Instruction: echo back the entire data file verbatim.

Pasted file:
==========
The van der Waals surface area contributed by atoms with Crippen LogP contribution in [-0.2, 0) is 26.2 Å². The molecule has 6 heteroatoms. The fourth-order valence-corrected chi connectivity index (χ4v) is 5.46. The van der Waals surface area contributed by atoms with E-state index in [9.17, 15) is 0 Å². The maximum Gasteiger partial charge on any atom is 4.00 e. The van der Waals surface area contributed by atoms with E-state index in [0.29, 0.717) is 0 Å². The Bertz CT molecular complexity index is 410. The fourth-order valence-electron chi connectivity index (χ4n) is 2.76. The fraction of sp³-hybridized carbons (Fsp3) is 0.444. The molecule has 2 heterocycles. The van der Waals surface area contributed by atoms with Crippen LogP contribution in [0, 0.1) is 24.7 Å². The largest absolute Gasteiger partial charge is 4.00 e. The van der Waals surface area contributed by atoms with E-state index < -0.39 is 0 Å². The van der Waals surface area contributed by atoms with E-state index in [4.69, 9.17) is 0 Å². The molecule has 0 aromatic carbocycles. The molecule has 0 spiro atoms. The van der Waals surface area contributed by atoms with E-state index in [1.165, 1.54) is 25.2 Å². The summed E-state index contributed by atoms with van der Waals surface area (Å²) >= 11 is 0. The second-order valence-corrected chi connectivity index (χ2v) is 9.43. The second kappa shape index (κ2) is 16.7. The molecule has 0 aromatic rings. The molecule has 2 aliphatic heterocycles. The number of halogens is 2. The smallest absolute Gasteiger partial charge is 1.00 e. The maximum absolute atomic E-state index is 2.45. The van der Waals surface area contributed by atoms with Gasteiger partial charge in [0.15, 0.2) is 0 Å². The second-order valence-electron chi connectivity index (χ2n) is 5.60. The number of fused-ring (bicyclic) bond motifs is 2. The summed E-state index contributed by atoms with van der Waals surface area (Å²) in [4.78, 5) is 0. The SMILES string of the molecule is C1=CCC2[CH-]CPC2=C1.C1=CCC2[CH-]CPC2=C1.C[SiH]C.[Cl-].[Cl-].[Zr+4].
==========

The van der Waals surface area contributed by atoms with Crippen LogP contribution in [-0.2, 0) is 26.2 Å². The molecule has 6 heteroatoms. The fourth-order valence-corrected chi connectivity index (χ4v) is 5.46. The van der Waals surface area contributed by atoms with E-state index in [9.17, 15) is 0 Å². The maximum Gasteiger partial charge on any atom is 4.00 e. The van der Waals surface area contributed by atoms with E-state index in [0.29, 0.717) is 0 Å². The Bertz CT molecular complexity index is 410. The fourth-order valence-electron chi connectivity index (χ4n) is 2.76. The fraction of sp³-hybridized carbons (Fsp3) is 0.444. The molecule has 2 heterocycles. The van der Waals surface area contributed by atoms with Crippen LogP contribution in [0, 0.1) is 24.7 Å². The largest absolute Gasteiger partial charge is 4.00 e. The van der Waals surface area contributed by atoms with E-state index < -0.39 is 0 Å². The van der Waals surface area contributed by atoms with E-state index in [4.69, 9.17) is 0 Å². The molecule has 0 aromatic carbocycles. The molecule has 0 spiro atoms. The van der Waals surface area contributed by atoms with E-state index in [1.165, 1.54) is 25.2 Å². The summed E-state index contributed by atoms with van der Waals surface area (Å²) >= 11 is 0. The second-order valence-corrected chi connectivity index (χ2v) is 9.43. The second kappa shape index (κ2) is 16.7. The molecule has 0 aromatic rings. The molecule has 2 aliphatic heterocycles. The number of halogens is 2. The smallest absolute Gasteiger partial charge is 1.00 e. The maximum absolute atomic E-state index is 2.45. The van der Waals surface area contributed by atoms with Gasteiger partial charge in [0.15, 0.2) is 0 Å². The second-order valence-electron chi connectivity index (χ2n) is 5.60. The number of fused-ring (bicyclic) bond motifs is 2. The summed E-state index contributed by atoms with van der Waals surface area (Å²) in [4.78, 5) is 0. The SMILES string of the molecule is C1=CCC2[CH-]CPC2=C1.C1=CCC2[CH-]CPC2=C1.C[SiH]C.[Cl-].[Cl-].[Zr+4].